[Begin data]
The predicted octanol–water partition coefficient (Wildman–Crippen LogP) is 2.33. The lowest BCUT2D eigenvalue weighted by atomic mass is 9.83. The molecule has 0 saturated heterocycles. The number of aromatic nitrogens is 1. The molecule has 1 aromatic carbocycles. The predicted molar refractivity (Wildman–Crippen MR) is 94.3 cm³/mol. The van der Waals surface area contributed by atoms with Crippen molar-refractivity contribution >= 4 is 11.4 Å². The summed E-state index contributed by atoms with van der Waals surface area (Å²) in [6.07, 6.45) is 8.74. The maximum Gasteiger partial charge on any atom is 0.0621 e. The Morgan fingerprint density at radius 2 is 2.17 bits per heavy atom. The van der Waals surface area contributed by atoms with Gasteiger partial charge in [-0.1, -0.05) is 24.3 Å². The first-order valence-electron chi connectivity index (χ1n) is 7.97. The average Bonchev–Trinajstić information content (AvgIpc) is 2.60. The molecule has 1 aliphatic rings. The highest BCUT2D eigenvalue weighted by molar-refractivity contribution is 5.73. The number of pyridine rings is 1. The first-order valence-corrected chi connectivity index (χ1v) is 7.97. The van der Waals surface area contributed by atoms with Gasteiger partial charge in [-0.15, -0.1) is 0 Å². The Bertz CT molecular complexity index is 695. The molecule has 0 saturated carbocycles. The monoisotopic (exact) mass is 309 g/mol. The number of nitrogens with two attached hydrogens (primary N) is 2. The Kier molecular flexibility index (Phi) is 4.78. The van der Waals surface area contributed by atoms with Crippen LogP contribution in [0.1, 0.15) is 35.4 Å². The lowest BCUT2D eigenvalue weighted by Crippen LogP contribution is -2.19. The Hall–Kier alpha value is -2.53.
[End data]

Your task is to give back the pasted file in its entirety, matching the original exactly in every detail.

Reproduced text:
The predicted octanol–water partition coefficient (Wildman–Crippen LogP) is 2.33. The lowest BCUT2D eigenvalue weighted by atomic mass is 9.83. The molecule has 0 saturated heterocycles. The number of aromatic nitrogens is 1. The molecule has 1 aromatic carbocycles. The predicted molar refractivity (Wildman–Crippen MR) is 94.3 cm³/mol. The van der Waals surface area contributed by atoms with Crippen molar-refractivity contribution >= 4 is 11.4 Å². The summed E-state index contributed by atoms with van der Waals surface area (Å²) in [6.07, 6.45) is 8.74. The maximum Gasteiger partial charge on any atom is 0.0621 e. The Morgan fingerprint density at radius 2 is 2.17 bits per heavy atom. The van der Waals surface area contributed by atoms with Gasteiger partial charge in [-0.1, -0.05) is 24.3 Å². The first-order valence-electron chi connectivity index (χ1n) is 7.97. The average Bonchev–Trinajstić information content (AvgIpc) is 2.60. The molecule has 1 aliphatic rings. The highest BCUT2D eigenvalue weighted by molar-refractivity contribution is 5.73. The number of pyridine rings is 1. The first-order valence-corrected chi connectivity index (χ1v) is 7.97. The van der Waals surface area contributed by atoms with Gasteiger partial charge in [-0.15, -0.1) is 0 Å². The Bertz CT molecular complexity index is 695. The molecule has 0 saturated carbocycles. The monoisotopic (exact) mass is 309 g/mol. The number of nitrogens with two attached hydrogens (primary N) is 2. The Kier molecular flexibility index (Phi) is 4.78. The van der Waals surface area contributed by atoms with Crippen LogP contribution in [0.1, 0.15) is 35.4 Å². The lowest BCUT2D eigenvalue weighted by Crippen LogP contribution is -2.19. The Hall–Kier alpha value is -2.53.